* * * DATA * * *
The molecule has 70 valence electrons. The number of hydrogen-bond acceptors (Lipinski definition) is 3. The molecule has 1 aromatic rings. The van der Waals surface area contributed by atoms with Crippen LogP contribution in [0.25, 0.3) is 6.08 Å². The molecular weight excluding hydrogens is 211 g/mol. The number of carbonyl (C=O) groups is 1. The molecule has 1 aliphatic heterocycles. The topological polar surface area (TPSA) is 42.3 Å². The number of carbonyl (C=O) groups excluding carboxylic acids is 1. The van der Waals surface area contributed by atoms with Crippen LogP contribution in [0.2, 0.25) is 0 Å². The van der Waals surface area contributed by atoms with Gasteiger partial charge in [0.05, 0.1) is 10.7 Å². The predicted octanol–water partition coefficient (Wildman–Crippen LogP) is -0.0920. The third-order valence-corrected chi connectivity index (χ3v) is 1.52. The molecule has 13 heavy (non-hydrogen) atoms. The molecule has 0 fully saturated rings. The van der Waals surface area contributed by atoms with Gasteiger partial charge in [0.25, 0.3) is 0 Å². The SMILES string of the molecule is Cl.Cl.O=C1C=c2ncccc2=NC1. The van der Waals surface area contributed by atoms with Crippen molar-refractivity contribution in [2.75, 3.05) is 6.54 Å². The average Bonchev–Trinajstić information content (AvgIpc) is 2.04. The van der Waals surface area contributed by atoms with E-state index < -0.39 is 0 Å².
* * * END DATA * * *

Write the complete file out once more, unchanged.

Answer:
The molecule has 70 valence electrons. The number of hydrogen-bond acceptors (Lipinski definition) is 3. The molecule has 1 aromatic rings. The van der Waals surface area contributed by atoms with Crippen LogP contribution in [0.25, 0.3) is 6.08 Å². The molecular weight excluding hydrogens is 211 g/mol. The number of carbonyl (C=O) groups is 1. The molecule has 1 aliphatic heterocycles. The topological polar surface area (TPSA) is 42.3 Å². The number of carbonyl (C=O) groups excluding carboxylic acids is 1. The van der Waals surface area contributed by atoms with Crippen LogP contribution in [0.2, 0.25) is 0 Å². The van der Waals surface area contributed by atoms with Gasteiger partial charge in [0.05, 0.1) is 10.7 Å². The predicted octanol–water partition coefficient (Wildman–Crippen LogP) is -0.0920. The third-order valence-corrected chi connectivity index (χ3v) is 1.52. The molecule has 13 heavy (non-hydrogen) atoms. The molecule has 0 fully saturated rings. The van der Waals surface area contributed by atoms with Gasteiger partial charge in [0.25, 0.3) is 0 Å². The SMILES string of the molecule is Cl.Cl.O=C1C=c2ncccc2=NC1. The van der Waals surface area contributed by atoms with Crippen molar-refractivity contribution in [2.75, 3.05) is 6.54 Å². The average Bonchev–Trinajstić information content (AvgIpc) is 2.04. The van der Waals surface area contributed by atoms with E-state index < -0.39 is 0 Å².